21. ^ "Coke Gets A Zero For Effort" Marketing Doctor Blog. January 25, 2006.
  22. ^ "The Zero Movement". Tim Longhurst. Retrieved 2006-07-24. 
  23. ^ "The Zero Coke Movement". Archived from the original on July 18, 2006. Retrieved 2006-07-24. 
  24. ^ "Partner". 
  25. ^ "Coca-Cola Gets Personal in Europe with "Share a Coke" Campaign". Brandchannel.com. 2013-05-15. Retrieved 2014-01-24. 
  26. ^ 7 Great Holiday Marketing Campaigns of 2013 Matthew Bushery. The Hubspot. December 2013. Retrieved 9 April 2014
  27. ^ Coke Zero dares fans to design the ugliest Christmas sweater Kevin Allen. PR Daily. November 2013. Retrieved 9 April 2014
  28. ^ How to Plan an Epic Christmas Marketing Campaign Zach Kitschke. The Huffington Post. December 2013. Retrieved 9 April 2014
  29. ^ Coke Zero’s Digital Sweater Generator Calls on Your Inner Knitter AdWeek. November 2013.
  30. ^ Coca-Cola helps fans create customer tacky Christmas Sweaters for the holidays. Ross Brooks. PSFK. November 2013. Retrieved 9 April 2014
  31. ^ Create the seasonal horror of your dreams with Coke Zero’s Holiday Sweater Generator Rae Ann Fera. FastCoCreate.com Retrieved 9 April 2014
  32. ^ Coca-Cola Lets You Create Your Own Ugly Christmas Sweater Anthea Quay. DesignTaxi. November 2013. Retrieved 9 April 2014
  33. ^ Coke Zero invites users to create their own tacky Christmas sweater Ben Bold. Marketing Magazine UK. November 2013. Retrieved 9 April 2014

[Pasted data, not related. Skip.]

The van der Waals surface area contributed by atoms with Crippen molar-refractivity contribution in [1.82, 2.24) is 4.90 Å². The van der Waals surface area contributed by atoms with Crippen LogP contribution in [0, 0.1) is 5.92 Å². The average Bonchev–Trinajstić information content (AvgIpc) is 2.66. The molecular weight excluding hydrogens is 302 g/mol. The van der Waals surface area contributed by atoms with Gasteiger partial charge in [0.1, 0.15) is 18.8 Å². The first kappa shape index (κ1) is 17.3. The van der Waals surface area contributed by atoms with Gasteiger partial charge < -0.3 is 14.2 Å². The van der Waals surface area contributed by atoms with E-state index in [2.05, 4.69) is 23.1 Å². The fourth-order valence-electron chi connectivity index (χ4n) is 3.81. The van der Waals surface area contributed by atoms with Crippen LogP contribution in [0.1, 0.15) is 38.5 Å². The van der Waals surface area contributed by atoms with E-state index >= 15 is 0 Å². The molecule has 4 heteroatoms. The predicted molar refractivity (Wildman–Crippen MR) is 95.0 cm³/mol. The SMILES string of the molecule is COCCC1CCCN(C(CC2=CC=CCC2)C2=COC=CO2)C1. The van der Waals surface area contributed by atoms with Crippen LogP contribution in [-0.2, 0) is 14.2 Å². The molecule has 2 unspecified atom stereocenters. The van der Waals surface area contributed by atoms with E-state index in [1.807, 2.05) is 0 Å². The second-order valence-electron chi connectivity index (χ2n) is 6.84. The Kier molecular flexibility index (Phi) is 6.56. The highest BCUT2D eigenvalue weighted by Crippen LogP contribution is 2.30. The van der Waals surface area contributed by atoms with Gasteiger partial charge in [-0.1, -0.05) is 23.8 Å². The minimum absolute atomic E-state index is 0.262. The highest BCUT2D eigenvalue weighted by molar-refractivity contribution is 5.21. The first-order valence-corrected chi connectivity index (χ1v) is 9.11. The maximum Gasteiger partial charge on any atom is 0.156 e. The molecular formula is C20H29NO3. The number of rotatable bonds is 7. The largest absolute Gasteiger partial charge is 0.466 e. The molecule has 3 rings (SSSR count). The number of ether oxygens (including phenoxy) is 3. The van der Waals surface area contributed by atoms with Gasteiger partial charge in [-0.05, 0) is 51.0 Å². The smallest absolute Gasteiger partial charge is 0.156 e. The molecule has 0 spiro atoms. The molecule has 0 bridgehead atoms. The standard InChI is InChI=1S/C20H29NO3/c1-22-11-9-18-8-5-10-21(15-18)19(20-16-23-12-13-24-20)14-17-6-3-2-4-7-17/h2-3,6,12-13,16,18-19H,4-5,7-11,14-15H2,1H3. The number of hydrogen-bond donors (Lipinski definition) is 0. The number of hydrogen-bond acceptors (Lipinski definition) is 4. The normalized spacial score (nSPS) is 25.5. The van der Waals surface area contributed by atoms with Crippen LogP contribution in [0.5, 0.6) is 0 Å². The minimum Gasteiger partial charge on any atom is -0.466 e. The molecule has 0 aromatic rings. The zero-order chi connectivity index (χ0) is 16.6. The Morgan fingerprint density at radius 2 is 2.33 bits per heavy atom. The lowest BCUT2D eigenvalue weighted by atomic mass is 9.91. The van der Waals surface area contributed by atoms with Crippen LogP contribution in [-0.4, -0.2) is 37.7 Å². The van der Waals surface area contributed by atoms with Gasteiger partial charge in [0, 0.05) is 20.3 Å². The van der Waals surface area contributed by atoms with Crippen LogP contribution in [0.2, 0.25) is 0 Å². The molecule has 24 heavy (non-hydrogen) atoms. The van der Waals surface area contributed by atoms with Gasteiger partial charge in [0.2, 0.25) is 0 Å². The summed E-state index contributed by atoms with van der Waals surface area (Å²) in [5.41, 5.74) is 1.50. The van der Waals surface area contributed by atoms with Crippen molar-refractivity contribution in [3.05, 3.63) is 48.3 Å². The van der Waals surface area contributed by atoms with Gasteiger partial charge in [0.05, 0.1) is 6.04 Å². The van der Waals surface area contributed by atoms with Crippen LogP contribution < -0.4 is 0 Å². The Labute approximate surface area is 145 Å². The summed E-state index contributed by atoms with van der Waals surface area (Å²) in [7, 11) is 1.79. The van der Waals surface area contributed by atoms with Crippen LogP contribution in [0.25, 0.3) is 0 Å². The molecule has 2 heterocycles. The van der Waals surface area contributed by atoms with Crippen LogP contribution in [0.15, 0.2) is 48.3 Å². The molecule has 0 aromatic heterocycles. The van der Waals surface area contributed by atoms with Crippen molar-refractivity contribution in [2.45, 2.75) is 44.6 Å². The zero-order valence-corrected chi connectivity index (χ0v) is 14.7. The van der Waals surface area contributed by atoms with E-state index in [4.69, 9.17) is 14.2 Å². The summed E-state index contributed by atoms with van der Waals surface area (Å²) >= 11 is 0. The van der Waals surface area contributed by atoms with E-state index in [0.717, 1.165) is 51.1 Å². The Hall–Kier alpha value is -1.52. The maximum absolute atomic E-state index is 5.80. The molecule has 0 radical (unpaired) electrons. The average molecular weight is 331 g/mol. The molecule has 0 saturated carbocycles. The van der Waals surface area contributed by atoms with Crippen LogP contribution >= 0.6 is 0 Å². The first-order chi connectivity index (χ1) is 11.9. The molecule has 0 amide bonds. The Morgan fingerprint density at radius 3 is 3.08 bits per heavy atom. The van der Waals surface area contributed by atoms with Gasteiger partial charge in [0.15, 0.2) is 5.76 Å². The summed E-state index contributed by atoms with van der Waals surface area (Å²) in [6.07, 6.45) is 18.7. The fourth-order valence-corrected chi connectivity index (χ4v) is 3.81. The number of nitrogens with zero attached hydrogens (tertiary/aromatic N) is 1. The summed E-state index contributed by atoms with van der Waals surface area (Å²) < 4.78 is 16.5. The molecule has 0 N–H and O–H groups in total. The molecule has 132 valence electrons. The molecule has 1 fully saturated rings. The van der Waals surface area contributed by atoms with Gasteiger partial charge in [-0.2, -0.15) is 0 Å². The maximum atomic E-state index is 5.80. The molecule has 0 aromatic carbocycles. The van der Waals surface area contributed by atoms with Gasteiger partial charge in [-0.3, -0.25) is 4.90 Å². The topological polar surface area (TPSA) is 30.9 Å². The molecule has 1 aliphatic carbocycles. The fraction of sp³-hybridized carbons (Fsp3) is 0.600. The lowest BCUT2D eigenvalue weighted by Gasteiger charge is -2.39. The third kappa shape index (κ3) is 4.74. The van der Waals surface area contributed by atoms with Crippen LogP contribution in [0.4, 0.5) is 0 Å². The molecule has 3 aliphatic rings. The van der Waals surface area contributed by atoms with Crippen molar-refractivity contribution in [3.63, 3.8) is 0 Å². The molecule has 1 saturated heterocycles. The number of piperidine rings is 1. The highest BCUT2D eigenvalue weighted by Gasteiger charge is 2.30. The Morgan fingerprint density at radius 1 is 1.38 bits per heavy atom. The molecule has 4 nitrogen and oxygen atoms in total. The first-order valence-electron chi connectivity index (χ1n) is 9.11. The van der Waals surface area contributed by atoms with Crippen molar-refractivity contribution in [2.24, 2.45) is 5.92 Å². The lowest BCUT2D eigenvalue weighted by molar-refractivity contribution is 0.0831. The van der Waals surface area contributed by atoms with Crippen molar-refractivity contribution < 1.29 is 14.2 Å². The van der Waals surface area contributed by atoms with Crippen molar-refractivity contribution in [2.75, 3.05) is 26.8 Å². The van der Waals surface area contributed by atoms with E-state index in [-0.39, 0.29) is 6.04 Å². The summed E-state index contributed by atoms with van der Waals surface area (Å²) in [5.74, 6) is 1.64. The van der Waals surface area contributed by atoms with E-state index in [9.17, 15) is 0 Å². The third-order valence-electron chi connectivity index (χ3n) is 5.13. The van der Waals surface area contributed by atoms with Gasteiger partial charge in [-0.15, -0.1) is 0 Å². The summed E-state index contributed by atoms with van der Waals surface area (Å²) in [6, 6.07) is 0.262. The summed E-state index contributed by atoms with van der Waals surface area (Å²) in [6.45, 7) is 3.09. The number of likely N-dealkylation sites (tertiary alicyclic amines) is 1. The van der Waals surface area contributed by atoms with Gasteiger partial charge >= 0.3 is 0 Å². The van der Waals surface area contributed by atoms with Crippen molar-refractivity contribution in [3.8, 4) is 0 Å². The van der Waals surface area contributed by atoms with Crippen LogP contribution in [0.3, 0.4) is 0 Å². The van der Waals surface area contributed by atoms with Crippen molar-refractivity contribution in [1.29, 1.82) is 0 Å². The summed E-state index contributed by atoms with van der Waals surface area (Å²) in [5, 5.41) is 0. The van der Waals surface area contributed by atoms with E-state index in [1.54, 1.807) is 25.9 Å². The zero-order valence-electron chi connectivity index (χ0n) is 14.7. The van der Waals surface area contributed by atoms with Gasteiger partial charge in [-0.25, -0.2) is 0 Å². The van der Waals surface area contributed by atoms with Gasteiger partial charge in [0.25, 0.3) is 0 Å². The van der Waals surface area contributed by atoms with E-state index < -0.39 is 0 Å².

34. ^ Learn From These 3 top Online Holiday Campaigns Local Surge Media. January 2014. Retrieved 9 April 2014
  35. ^ ‘Tis the Season for Tacky Traditions: Coke Zero Launches Online Sweater Generator Jay Moye. The Coca-Cola Company Press Center. November 2013. Retrieved 9 April 2014
  36. ^ "Coca-Cola Amatil records sweet result". The Sydney Morning Herald. 3 May 2006. Retrieved 2007-02-08. 
  37. ^ "Companhia lança Coca-Cola Zero no Brasil". Retrieved 2007-01-16. 
  38. ^ "Entertainment :: Coke Zero launched in Jamaica :: June 16, 2009". The Jamaica Star. 2009-06-16. Retrieved 2012-10-22. 
  39. ^ "Handelsbladet Fk – Kraftig satsing på sukkerfri brus". Retrieved 2006-10-13. 
  40. ^ Diario La República - Online - Gonzalo Cerda: "Puede haber competencia en marcas de una misma empresa"
  41. ^ "Coca-Cola Zero chega segunda-feira". Retrieved 2005-05-17. 
  42. ^ "Coca-Cola España prepara el lanzamiento de Coca-Cola Zero". Marketing News. Retrieved 2010-02-17. 
  43. ^ "About Coca-cola". 10keythings. 

External links[edit]